FROM THE BLOG

The One Year, Thirty Minute Challenge :: Week Four :: Culture :: Mentor Mindset

Management guru Peter Drucker reminded us that, “Culture eats strategy for breakfast.” Even the best strategies and tactics, when unleashed into a company with a toxic culture, are headed for certain death. All of you that have worked in a place with a toxic culture just offered up a hearty “Amen”. We’ll visit the topic of culture multiple times during The One Year, Thirty Minute Challenge and this is one of those times. During the course of a consulting engagement, I’m occasionally asked if I have a list of cultural imperatives, that is, attitudes, approaches to work and actions that should absolutely be baked into the DNA of the organization. I do and one of those imperatives is a Mentor Mindset.

Without question, every leader in the organization should have the Mentor Mindset. But I’d advocate for screening for the Mentor Mindset when hiring even the most junior associate. The Mentor Mindset is that baked-in concern an employee has for making the people around him/her better. It’s the opposite of the person who hoards what they know so they can leverage it for more power.

So, here’s this week’s exercise. We’re going to focus on two things – helping you practice the Mentor Mindset and prepping your staff to develop and practice the Mentor Mindset.

Helping you Practice the Mentor Mindset

Below, write one “why” you’d like everyone in the organization to understand. It might be why you forego cheaper raw materials for your product and insist on a specific high-quality input, why you insist that every customer be greeted in a specific way or why you only promote from within.

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For the “why” listed above, identify how understanding that “why” will change the way your team approaches their work. Will they be better able to explain to current and potential customers why your widget is better than your competitor’s? Will they have a new-found appreciation of every customer that comes in the door? Will they better understand your goals for the organization? Will they gain insight into an existing process and now be able to make suggestions as to how to improve it since they understand the endgame?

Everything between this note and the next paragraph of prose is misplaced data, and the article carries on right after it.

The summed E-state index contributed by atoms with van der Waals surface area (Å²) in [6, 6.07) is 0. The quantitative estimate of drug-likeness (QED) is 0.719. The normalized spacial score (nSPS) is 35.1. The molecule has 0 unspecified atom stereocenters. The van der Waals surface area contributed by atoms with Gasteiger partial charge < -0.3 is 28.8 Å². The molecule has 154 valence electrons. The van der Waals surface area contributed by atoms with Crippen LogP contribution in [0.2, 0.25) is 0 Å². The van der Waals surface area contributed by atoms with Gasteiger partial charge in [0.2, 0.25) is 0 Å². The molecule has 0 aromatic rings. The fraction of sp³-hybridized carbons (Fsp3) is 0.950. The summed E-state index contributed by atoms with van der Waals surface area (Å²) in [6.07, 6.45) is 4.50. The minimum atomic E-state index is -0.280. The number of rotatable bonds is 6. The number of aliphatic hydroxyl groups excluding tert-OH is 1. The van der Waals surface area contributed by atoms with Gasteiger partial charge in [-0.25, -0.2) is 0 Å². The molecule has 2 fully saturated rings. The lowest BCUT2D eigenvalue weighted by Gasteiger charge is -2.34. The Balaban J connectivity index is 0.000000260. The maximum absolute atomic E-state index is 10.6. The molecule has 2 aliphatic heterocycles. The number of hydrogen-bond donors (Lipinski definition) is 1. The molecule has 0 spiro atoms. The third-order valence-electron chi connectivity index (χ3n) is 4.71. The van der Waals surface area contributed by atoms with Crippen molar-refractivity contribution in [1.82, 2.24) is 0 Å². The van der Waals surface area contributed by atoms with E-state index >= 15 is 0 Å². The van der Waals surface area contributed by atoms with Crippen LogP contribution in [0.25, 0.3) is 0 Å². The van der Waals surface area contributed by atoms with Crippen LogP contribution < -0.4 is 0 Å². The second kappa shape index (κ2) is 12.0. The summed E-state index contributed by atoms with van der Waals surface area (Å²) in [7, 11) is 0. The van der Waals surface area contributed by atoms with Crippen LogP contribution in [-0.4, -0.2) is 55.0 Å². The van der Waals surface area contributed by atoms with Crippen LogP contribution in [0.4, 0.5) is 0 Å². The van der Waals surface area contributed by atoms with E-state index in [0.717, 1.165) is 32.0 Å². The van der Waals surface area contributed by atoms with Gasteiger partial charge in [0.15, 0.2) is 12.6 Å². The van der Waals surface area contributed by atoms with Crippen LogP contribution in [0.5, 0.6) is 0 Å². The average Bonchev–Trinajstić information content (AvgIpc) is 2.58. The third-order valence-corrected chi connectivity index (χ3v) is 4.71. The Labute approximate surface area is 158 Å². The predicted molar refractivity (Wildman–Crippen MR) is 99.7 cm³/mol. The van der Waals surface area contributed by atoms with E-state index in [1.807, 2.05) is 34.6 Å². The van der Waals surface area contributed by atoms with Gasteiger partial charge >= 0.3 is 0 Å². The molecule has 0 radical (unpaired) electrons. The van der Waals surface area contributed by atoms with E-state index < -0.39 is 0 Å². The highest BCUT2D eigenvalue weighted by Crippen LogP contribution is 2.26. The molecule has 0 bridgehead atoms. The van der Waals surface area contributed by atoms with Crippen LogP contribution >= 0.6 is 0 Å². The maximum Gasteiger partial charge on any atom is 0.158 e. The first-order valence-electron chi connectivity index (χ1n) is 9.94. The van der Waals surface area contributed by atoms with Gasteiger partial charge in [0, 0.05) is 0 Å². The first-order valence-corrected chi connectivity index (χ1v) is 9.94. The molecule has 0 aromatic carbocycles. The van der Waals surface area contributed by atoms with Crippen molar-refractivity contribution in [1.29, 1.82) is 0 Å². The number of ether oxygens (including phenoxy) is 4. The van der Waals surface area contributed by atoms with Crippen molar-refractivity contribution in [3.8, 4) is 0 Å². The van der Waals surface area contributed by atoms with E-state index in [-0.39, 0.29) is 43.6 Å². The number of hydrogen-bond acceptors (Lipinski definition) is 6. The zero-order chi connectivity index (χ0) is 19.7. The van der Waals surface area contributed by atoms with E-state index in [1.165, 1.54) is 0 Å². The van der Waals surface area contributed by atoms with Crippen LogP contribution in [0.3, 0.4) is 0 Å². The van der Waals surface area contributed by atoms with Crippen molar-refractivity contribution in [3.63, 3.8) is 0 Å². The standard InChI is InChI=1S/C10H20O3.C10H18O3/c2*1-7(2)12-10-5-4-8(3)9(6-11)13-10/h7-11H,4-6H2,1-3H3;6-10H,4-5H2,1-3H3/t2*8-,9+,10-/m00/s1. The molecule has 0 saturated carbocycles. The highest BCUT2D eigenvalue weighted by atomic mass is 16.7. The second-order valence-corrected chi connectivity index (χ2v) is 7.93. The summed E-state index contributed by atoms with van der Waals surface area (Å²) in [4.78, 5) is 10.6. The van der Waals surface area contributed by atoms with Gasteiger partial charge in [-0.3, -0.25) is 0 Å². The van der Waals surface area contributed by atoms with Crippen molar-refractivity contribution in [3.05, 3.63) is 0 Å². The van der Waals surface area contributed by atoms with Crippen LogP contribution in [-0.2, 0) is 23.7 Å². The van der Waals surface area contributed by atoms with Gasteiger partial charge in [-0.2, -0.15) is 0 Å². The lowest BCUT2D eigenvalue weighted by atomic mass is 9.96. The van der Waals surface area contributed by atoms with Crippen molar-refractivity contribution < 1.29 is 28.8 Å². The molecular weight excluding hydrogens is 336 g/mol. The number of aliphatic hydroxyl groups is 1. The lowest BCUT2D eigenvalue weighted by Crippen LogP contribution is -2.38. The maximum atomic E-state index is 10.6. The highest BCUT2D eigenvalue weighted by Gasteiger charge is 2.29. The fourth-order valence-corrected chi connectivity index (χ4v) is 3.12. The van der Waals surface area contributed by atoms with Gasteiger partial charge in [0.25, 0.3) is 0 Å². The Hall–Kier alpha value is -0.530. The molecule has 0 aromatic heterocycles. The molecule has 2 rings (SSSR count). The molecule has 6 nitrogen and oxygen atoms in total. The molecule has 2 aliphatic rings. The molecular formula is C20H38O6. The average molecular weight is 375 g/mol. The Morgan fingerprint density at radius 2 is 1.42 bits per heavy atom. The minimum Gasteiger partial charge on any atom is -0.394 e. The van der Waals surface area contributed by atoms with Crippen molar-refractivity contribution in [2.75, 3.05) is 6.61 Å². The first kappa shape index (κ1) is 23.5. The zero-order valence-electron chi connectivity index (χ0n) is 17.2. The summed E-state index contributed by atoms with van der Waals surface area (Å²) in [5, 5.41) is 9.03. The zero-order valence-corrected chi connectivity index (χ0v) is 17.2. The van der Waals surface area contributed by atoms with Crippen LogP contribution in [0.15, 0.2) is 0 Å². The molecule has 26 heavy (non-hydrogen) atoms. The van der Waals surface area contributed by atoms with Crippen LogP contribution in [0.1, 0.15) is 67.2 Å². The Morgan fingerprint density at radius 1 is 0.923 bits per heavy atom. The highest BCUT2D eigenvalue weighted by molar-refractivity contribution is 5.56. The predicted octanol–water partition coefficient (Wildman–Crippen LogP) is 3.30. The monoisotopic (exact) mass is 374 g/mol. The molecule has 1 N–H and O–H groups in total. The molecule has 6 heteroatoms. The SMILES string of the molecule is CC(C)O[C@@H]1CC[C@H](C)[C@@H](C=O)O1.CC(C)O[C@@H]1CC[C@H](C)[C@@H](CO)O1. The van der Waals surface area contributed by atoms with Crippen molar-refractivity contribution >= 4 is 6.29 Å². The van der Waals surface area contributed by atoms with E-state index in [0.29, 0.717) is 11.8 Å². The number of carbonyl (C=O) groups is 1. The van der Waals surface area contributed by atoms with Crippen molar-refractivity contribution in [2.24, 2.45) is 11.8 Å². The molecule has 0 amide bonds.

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Design a way to “mentor” by disseminating this information to your team. Is the best medium a company-wide meeting? An email to everyone in the organization? A series of departmental meetings? A series of one-to-one meetings? A video posted on the company intranet? Whatever it is, make it happen by the end of this week. After you share the information, gather feedback. Was this new information? Did this correct an errant perception that they had? How will this change their approach to their everyday work? Will this operationally change their work?

If this returned positive results, look for other “whys” you can share.

Here’s a second exercise for you to try. When the next problem lands on your desk that only you can solve, identify someone else on your team that could solve it if they had more training, more experience, more perspective, more information and go find them. Let them know that you don’t want to be the only person in the organization that can solve this kind of problem and you want them to carry this responsibility with you. Then start at the beginning and walk them through the process of solving this problem. Show them how you gather information, explain your thought process in deducing the best course of action, show them the resources you use, show them how you communicate the solution and anything else involved. I realize this will take a lot longer than solving the problem yourself. The next time the same problem surfaces, pass it off to your team member and sit by them as they solve it. Over the course of several instances, let them take the lead. Soon, they will be proficient, and you’ve multiplied the problem-solving horsepower in your organization. And, who knows, they might even find a better way to solve the problem. I’ve written about this approach more thoroughly here.

Helping your Team Practice the Mentor Mindset

When you model this behavior, it’s a strong motivator for your staff do likewise, but here a couple of deliberate ways you can encourage your staff to practice the Mentor Mindset.

  • When you send a team member to a class or conference, ask them to prepare a written recap or short presentation of what they learned. Disseminate their recap or let them make their presentation to the rest of the team.
  • Ask each of your direct reports to share a specific operational task (how they prepare for their staff meeting, how they order raw materials, how they prepare for a sales call, etc) with one of their team members and have them ask that team member if they see any way to improve their work on that task.
  • Ask each person on your team to document one of the tasks they do regularly. Collect all the documents and redistribute them to other team members. Have the team members critique the documents, looking for steps that are unclear or lack a “why”. Send them back to the original author to be updated.

Doing every one of these exercises requires humility. Someone might find holes in your processes. Someone might identify a better way. But, humility is a good thing and, in fact, ought to be one of the attitudes and approaches baked into our culture. This exercise is a good accelerator.

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